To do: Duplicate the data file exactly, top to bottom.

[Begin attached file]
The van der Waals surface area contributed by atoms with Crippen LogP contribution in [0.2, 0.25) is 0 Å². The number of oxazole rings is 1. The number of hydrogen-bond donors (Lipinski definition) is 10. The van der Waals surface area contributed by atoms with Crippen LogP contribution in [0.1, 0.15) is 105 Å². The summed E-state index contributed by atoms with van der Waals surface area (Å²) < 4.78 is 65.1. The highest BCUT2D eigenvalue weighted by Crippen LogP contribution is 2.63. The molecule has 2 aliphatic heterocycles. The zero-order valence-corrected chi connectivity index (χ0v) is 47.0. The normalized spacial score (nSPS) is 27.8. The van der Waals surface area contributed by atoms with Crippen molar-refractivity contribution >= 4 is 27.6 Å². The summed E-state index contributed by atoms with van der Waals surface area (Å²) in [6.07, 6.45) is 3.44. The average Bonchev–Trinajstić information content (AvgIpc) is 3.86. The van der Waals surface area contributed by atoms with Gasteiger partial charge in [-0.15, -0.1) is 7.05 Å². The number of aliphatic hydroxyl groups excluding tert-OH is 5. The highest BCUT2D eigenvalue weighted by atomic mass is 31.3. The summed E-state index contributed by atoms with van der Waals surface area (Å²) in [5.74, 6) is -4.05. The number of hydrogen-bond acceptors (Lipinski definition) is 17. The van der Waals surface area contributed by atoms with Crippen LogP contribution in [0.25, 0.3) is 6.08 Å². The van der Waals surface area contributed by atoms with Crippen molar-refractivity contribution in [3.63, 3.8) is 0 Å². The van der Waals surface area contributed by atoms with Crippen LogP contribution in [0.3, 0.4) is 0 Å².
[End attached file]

The van der Waals surface area contributed by atoms with Crippen LogP contribution in [0.2, 0.25) is 0 Å². The number of oxazole rings is 1. The number of hydrogen-bond donors (Lipinski definition) is 10. The van der Waals surface area contributed by atoms with Crippen LogP contribution in [0.1, 0.15) is 105 Å². The summed E-state index contributed by atoms with van der Waals surface area (Å²) < 4.78 is 65.1. The highest BCUT2D eigenvalue weighted by Crippen LogP contribution is 2.63. The molecule has 2 aliphatic heterocycles. The zero-order valence-corrected chi connectivity index (χ0v) is 47.0. The normalized spacial score (nSPS) is 27.8. The van der Waals surface area contributed by atoms with Crippen molar-refractivity contribution >= 4 is 27.6 Å². The summed E-state index contributed by atoms with van der Waals surface area (Å²) in [6.07, 6.45) is 3.44. The average Bonchev–Trinajstić information content (AvgIpc) is 3.86. The van der Waals surface area contributed by atoms with Gasteiger partial charge in [-0.15, -0.1) is 7.05 Å². The number of aliphatic hydroxyl groups excluding tert-OH is 5. The highest BCUT2D eigenvalue weighted by atomic mass is 31.3. The summed E-state index contributed by atoms with van der Waals surface area (Å²) in [5.74, 6) is -4.05. The number of hydrogen-bond acceptors (Lipinski definition) is 17. The van der Waals surface area contributed by atoms with Crippen LogP contribution in [0.25, 0.3) is 6.08 Å². The van der Waals surface area contributed by atoms with Crippen molar-refractivity contribution in [3.63, 3.8) is 0 Å². The van der Waals surface area contributed by atoms with Crippen LogP contribution in [0.3, 0.4) is 0 Å².